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Old 05-09-2007, 00:59   #16
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Hell of a learning opportunity. Here's what I learned.

"How many of these have you overhauled?"
"Oh, plenty. No problem."
"Great! Can I see your invoices for a few of them and references from the owners?"
"Duh......"
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Old 05-09-2007, 02:19   #17
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Workshop, tools, time, money...

You have the parts on the workshop bench and are scratching your head?
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Old 05-09-2007, 08:54   #18
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Originally Posted by Boracay View Post
You have the parts on the workshop bench and are scratching your head?
It's kinda like the first time you tore an automatic car transmission apart in auto shop class! Blank stares and plenty of transmission fluid soaked page flipping in the service manual!

Anyow after a very sleepless night of trying to figure out what to do I've decided to just drop all the crap. I have all the parts back and will deal with getting them back together later. We've resigned ourselves to the fact that our season is over. The headaches, sleepless nights and chest pains just aren't worth it. What I've learned is I have a nice new set of very expensive bearings (which are available from GBS, 3 day lead time & VP MSRP pricing). But it's a moot point now. Time to winterize it and stick it in the back yard. There is a couple that are possibly interested and they'll see a "complete" boat albeit one that won't go anywhere. If they're truly interested then we can get the drive put back together in 3-5 days at a nearby VP dealership.

Once the ball gets rolling in these situations it's harder 'n h*ll to get it stopped. That's what I had to do by taking the drive back and gaining control of the situation. Other lessons learned:

1. Make sure you sign a work order stating exactly what is to be done
2. Make sure the mechanic has all your contact info so that he can reach you for approvals etc. (I did that but forgot to pin it to his forehead)
3. ANYTIME you're faced with pulling one of these units off the boat it's ok to hope for the best but realistically expect the absolute worst. There are a lot of very expensive components in these things and you must be mentally prepared for what might come your way. I wasn't.

Anywho, thanks for listening to my b*tching and whining. It's not like me to do that. Just needed to vent a little. Hopefully we'll be O/D Free in '08 when we start to build our lil' trawler! Straight shaft, single diesel, no trimming, tilting or counter rotating! ;-)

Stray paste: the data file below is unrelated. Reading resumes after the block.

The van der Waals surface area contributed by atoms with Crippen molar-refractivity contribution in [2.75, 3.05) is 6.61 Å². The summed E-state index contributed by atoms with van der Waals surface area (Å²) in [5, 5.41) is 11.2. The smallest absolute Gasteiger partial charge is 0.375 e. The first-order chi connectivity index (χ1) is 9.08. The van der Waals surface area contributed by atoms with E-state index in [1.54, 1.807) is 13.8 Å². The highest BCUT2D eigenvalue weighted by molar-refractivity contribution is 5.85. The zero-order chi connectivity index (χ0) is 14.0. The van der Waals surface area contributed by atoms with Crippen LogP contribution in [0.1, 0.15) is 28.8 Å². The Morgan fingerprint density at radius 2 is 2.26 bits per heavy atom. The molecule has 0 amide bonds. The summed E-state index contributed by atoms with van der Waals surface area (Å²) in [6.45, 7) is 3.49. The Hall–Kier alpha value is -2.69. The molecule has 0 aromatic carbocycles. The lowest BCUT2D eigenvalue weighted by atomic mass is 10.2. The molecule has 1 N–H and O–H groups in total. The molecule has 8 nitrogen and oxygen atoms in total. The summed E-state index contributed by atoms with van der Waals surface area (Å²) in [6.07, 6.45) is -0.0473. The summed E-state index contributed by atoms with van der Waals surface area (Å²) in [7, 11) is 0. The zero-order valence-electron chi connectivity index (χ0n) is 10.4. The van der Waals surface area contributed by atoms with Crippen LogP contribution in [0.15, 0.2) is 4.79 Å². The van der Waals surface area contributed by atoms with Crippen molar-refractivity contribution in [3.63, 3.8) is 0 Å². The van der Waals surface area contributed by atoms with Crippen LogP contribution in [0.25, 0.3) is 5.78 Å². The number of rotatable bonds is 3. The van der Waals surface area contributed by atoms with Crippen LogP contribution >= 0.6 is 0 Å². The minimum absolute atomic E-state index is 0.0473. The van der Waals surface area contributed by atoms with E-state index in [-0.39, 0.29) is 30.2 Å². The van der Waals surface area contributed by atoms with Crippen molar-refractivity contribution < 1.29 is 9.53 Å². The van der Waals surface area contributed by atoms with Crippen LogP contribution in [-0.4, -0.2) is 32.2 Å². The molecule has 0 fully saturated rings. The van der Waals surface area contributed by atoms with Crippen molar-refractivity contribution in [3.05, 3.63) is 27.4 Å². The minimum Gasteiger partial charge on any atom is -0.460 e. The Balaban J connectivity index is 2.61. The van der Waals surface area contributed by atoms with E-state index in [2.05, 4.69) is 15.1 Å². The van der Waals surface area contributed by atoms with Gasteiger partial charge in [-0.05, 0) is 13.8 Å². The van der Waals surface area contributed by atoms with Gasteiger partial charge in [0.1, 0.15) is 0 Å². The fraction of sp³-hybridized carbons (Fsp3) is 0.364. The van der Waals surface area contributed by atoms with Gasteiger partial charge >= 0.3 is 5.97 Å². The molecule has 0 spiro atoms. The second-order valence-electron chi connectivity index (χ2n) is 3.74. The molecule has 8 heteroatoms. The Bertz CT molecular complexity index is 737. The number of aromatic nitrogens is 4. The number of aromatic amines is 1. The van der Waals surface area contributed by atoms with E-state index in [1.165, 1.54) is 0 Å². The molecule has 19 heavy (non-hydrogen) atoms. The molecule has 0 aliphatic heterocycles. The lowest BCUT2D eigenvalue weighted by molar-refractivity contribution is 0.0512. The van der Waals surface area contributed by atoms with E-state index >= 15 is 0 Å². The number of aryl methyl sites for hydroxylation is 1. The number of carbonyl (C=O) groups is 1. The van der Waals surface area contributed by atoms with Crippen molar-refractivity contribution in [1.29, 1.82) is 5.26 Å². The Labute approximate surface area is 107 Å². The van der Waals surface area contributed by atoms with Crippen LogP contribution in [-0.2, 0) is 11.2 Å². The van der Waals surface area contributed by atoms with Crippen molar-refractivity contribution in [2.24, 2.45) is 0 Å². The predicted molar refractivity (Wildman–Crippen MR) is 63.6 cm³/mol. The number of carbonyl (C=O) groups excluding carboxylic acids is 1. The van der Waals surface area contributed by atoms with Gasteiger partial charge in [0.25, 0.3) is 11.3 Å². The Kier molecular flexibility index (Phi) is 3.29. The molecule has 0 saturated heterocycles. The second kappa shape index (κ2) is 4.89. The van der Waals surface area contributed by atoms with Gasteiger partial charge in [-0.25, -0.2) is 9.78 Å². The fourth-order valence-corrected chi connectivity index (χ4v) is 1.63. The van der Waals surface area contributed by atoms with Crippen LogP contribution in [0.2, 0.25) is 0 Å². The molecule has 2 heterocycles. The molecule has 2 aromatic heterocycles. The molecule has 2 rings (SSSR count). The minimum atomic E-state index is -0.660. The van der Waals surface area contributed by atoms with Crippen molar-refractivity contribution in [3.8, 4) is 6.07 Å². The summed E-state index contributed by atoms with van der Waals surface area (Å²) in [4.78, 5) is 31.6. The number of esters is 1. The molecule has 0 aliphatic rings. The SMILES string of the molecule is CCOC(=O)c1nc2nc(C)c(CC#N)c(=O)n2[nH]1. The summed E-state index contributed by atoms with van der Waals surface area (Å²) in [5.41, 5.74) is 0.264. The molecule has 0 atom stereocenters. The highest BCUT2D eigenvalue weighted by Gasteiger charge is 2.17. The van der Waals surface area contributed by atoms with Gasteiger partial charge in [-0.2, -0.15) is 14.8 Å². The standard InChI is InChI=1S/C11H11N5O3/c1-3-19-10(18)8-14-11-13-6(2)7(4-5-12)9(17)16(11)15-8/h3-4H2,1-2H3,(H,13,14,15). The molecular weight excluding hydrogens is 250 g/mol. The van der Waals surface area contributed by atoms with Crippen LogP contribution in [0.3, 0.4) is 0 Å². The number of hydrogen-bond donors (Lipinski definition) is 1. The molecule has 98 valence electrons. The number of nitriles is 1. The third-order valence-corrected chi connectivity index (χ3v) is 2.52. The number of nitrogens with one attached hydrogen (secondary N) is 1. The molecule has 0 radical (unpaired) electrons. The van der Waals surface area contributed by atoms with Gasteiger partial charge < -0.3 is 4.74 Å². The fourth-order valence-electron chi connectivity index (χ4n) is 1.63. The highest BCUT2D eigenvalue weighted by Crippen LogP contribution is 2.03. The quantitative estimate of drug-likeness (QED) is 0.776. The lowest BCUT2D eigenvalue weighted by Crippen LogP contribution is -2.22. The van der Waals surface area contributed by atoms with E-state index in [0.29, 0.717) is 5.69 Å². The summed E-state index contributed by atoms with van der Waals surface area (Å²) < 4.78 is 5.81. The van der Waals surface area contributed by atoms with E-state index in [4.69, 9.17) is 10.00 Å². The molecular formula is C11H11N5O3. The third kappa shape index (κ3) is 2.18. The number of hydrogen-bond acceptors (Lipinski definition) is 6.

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Old 05-09-2007, 11:32   #19
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Rick - glad to see you at least got your out drive back! Sorry to hear your boating season is over... but hey, maybe you can tackle the job in the basement workshop over the winter?

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Old 05-09-2007, 15:29   #20
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Rick - glad to see you at least got your out drive back! Sorry to hear your boating season is over... but hey, maybe you can tackle the job in the basement workshop over the winter?
You've been talkin' to KnottyGirlz ain't ya? My usual answer to her when we discuss the basement workshop is: "Yes Dear!"
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Old 05-09-2007, 17:02   #21
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Better luck next time. I hope you find a decent Mech you can stick with in the future.
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Old 05-09-2007, 21:43   #22
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VP's are supposed to be difficult to repair. I rebuilt one last year, not too bad and it was the first outdrive I rebuilt. Check out these sites if you want to try to do it yourself

Here for parts
Volvo Penta Parts

Here for diagrams of the outdrive
Drive (Lower Unit) - Volvo Penta
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Old 05-09-2007, 22:36   #23
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I can't wait to see the invoice!! My laywer is kinda anxious to chew into this one too! Stay tuned it ain't over yet!
If your lawyer is already involved, you might take the next step instead of waiting. You used to have a working machine, and now you don't because he disassembled it without authorization. I would think you could at least demand that he pay you the cost of having a competent mechanic re-assemble it. That could include seals that would not need replacing if he had only done what you asked.